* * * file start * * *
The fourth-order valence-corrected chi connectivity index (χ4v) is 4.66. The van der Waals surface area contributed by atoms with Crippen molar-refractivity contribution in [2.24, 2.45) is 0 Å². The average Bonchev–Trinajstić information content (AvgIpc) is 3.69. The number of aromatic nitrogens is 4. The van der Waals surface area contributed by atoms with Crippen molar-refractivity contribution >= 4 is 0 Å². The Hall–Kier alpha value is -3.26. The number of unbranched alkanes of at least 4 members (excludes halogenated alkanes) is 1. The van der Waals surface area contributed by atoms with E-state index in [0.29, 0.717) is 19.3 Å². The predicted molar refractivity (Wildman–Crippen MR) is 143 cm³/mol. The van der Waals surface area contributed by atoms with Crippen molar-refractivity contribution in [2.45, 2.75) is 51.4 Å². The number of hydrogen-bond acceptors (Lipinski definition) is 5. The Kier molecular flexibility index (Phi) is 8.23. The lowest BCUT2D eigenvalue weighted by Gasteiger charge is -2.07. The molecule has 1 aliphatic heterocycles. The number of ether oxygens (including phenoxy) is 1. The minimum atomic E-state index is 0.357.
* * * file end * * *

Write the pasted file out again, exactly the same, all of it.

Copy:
The fourth-order valence-corrected chi connectivity index (χ4v) is 4.66. The van der Waals surface area contributed by atoms with Crippen molar-refractivity contribution in [2.24, 2.45) is 0 Å². The average Bonchev–Trinajstić information content (AvgIpc) is 3.69. The number of aromatic nitrogens is 4. The van der Waals surface area contributed by atoms with Crippen molar-refractivity contribution >= 4 is 0 Å². The Hall–Kier alpha value is -3.26. The number of unbranched alkanes of at least 4 members (excludes halogenated alkanes) is 1. The van der Waals surface area contributed by atoms with E-state index in [0.29, 0.717) is 19.3 Å². The predicted molar refractivity (Wildman–Crippen MR) is 143 cm³/mol. The van der Waals surface area contributed by atoms with Crippen molar-refractivity contribution in [2.45, 2.75) is 51.4 Å². The number of hydrogen-bond acceptors (Lipinski definition) is 5. The Kier molecular flexibility index (Phi) is 8.23. The lowest BCUT2D eigenvalue weighted by Gasteiger charge is -2.07. The molecule has 1 aliphatic heterocycles. The number of ether oxygens (including phenoxy) is 1. The minimum atomic E-state index is 0.357.